Losing the 'Quarantine 15'

Maintaining Health Through the Holidays

LITTLE ROCK (KATV) — The holidays are right around the corner, but you don’t have to wait to make New Year's resolutions to start getting back on track with your health.

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It’s been almost eight months since the coronavirus pandemic hit Arkansas, and an unintended side effect could cause even more problems down the line: weight gain. Betsy Day is a clinical dietician at Premier Gastroenterology.

"Immediately after COVID started, people were returning to comfort foods," Day said.

She said with coronavirus came a lot more snacking, a lot more takeout, and a lot less exercise.

"You had your gyms and your yoga studios, body studios, all those closed, some of them still aren't open, and people just weren't even comfortable to get out and, you know, even walk and do some of the regular activities," Day said.There were also food shortages, and the additional stress of job loss, depression, and anxiety.

"We all know we eat for other reasons other than just hunger," Day said.

While the state tries to get used to a “new normal,” the holidays welcome a whole new threat to health.

"The average American will gain anywhere between seven and 10 pounds, between Halloween and Valentine's Day," she said. "The holiday season seems to be just like a blank check for people to just eat it up and, you know, gain weight between the big meals and parties."

That’s why Day said it’s important to start working on a healthy lifestyle now.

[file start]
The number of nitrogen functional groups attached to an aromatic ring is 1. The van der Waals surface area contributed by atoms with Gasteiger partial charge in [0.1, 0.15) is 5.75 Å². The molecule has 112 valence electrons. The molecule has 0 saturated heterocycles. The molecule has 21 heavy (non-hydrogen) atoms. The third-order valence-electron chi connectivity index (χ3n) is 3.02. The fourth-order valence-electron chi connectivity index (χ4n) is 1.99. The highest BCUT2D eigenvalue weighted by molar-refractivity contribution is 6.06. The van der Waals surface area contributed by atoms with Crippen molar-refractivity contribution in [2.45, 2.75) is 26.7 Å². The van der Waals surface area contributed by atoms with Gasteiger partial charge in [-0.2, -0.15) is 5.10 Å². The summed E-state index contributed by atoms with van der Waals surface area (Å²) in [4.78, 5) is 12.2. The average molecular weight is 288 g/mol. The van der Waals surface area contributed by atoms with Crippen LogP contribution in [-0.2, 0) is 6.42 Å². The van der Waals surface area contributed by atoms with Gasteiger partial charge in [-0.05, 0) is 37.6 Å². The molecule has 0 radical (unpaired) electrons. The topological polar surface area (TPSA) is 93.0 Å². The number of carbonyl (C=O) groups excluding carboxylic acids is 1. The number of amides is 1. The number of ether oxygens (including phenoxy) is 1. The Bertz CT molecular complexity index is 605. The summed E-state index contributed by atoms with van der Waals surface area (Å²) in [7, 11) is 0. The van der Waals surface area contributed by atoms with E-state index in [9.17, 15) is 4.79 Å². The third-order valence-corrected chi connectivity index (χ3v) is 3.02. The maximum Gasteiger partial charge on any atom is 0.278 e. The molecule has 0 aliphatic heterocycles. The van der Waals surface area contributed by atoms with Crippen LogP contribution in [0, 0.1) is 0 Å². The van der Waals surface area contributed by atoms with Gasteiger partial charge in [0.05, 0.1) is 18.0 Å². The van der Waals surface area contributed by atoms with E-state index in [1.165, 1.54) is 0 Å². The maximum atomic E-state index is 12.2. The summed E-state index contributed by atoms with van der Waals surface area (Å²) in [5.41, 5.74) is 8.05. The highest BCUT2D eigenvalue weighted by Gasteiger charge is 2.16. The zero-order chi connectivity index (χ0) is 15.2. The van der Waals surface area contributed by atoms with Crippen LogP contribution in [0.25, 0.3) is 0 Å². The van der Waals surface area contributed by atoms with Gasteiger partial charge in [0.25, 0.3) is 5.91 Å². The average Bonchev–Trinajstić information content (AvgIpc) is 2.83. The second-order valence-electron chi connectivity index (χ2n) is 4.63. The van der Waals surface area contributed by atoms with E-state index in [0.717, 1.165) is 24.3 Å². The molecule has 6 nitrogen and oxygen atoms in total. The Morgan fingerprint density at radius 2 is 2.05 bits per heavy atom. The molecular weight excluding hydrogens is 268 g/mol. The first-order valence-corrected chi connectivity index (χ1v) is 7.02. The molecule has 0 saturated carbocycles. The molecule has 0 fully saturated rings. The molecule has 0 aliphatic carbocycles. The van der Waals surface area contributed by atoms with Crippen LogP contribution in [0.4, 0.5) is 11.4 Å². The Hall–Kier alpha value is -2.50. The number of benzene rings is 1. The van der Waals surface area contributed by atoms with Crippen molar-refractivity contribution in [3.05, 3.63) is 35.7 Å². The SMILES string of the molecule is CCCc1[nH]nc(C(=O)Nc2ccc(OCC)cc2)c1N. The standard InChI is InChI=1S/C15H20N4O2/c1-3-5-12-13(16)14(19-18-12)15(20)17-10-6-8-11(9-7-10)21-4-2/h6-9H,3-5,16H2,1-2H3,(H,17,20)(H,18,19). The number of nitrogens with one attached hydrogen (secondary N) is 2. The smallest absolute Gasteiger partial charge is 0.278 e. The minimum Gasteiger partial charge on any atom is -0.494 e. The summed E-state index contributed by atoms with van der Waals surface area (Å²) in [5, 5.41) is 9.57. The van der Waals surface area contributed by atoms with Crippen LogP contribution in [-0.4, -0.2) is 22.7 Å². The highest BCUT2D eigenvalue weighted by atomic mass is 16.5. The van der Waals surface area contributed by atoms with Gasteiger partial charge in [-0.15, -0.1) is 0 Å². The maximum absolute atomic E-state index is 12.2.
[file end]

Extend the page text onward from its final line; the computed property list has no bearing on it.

"So that they don't start the New Year with an extra 10 pounds on their New Year's resolution list," Day said.

Day said to try to make exercise a part of your schedule, just like brushing your teeth. She said you don’t need a gym or fancy equipment to get a workout in.

"Even just a 10-minute walk three times a week is exercise so they don't have to have a personal trainer and, you know, workout for an hour and a half each day," Day said.

Day said it’ll not only help with burning calories, but also improve mental health. As for eating right, she said one of the main goals is to not keep the foods you’re trying to avoid around the house.

"You can't eat what you don't have," she said.

In terms of holiday meals, Day said she encourages people to focus on the food that’s most special in the meal, and skip the things you can have any time.

"If your aunt Susie, you know, makes the most amazing pecan pie, but she only does it on Thanksgiving, you know, focus on having a smaller piece of that pecan pie, and maybe give up the Sister Schubert's rolls that you can always go down to Kroger and buy, you know, that's not special about the holiday," Day said.

On top of feeling good about yourself, Day said there are so many major health issues that can be avoided. It can cause serious issues like elevated liver enzymes, fatty liver, and can exasperate acid reflux symptoms.

"When I work with patients, I encourage them that even just losing a modest, you know, five to 10% of their current body weight, if they're overweight can dramatically decrease the risks for so many cancers, cardiovascular disease, stroke, etc.," Day said.

Day said it's not about the number on the scale, but improving overall health and quality of life.

"That also definitely helps with stress, and, you know, increases the feel-good brain chemicals," Day said. "Wouldn't they want to be able to live longer to see their grandkids get married? Don't they want to feel healthier, so that they, you know, can play a game of kickball after that Thanksgiving meal with their kids and just overall have a generally improved quality of life?"

Day said on the journey to weight loss, it’s important not to be too hard on yourself. She said to start where you can and work up to more exercise.

"I encourage all my patients to find something they like about their body, and encourage them to try to be positive on the things that they have done," Day said. "Allow themselves, allow their bodies time to lose weight slowly over a longer period of time, and it's always progress, not perfection."

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